If we successfully undermine “the system”, one aspect of “the system” we will lose is the National Parks, National Forests, and National Wildlife Refuges. They will be completely divided up and privatised, as public assets were in the ex-Soviet Union. That would seem sad to me.

      1. Banger

        Not necessarily. We live in a world of networks and we can, by empowering people can provide order–because that is what we are talking about. I think the unofficial networks are the only chance we have. It is a risk but it’s the only option we have unless you know of a better one. My views are based, btw. In the work of Robert David Steele who I recommend very highly.

    2. trish

      “System D is our way of moving on to build more legitimate lives.”

      Seems for most it’s a way of putting food on the table. Being scrappy and resourceful out of necessity.

      Laudable to choose (or “transition to”) the “D” in order to undercut and sabotage the system of the looters, but for many of us, it’s more about going in whatever direction will ease the difficulties of life, with minimal torment, provide for small pleasures…ie allow for a decent-enough life.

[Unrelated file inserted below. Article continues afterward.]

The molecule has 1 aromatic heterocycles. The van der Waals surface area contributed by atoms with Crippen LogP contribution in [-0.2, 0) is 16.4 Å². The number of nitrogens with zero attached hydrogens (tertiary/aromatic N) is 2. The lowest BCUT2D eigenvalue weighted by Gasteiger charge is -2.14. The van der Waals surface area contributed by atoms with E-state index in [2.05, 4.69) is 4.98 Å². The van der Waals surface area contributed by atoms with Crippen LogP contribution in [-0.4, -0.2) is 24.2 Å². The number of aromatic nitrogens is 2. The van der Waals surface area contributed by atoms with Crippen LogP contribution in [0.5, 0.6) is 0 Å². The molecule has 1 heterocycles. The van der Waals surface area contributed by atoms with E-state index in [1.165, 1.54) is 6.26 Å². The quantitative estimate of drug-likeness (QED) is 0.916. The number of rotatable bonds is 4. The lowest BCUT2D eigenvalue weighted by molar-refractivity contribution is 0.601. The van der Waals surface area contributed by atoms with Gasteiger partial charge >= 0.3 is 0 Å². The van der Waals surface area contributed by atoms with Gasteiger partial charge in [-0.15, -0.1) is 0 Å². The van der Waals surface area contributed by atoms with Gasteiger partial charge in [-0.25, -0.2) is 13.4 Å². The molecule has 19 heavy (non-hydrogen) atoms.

3. Peppsi

      If you’re interested in that sort of communalist alternative to the state, you should read the writings of Subcomandante Marcos. It’s essentially what the Zapatistas did, after winning de facto autonomy from the state, they set up their own parallel economy.

  6. LaRuse

    “Generation Homeland”? Why? Was Nazi Youth not original enough?
    Could it sounds more Orwellian?

  7. craazyman

    at first that looked like a picture of bagels and bones. I thought “WTF is this???” haha

  8. Eureka Springs

    I rather like the idea of including fungi, jelly, slimes in with plantidotes. In case anyone with much knowledge on the subject passes by… What is this, por favor? It appeared in abundance on ceder trees in cool early Spring here in the Ozarks. reminds me of several orange jellies I’ve seen, but never in this form.

      1. abynormal

        just another reason why i hangout here “The recommended method of control is to “remove cedars located within a 1-mile radius” :-/
        …Thanks Petal for the share

      2. Eureka Springs

        That must be it. Thanks! My alien invasion theory will have to wait for another day….)

    1. MyLessThanPrimeBeef

      That would pre-date modern humans.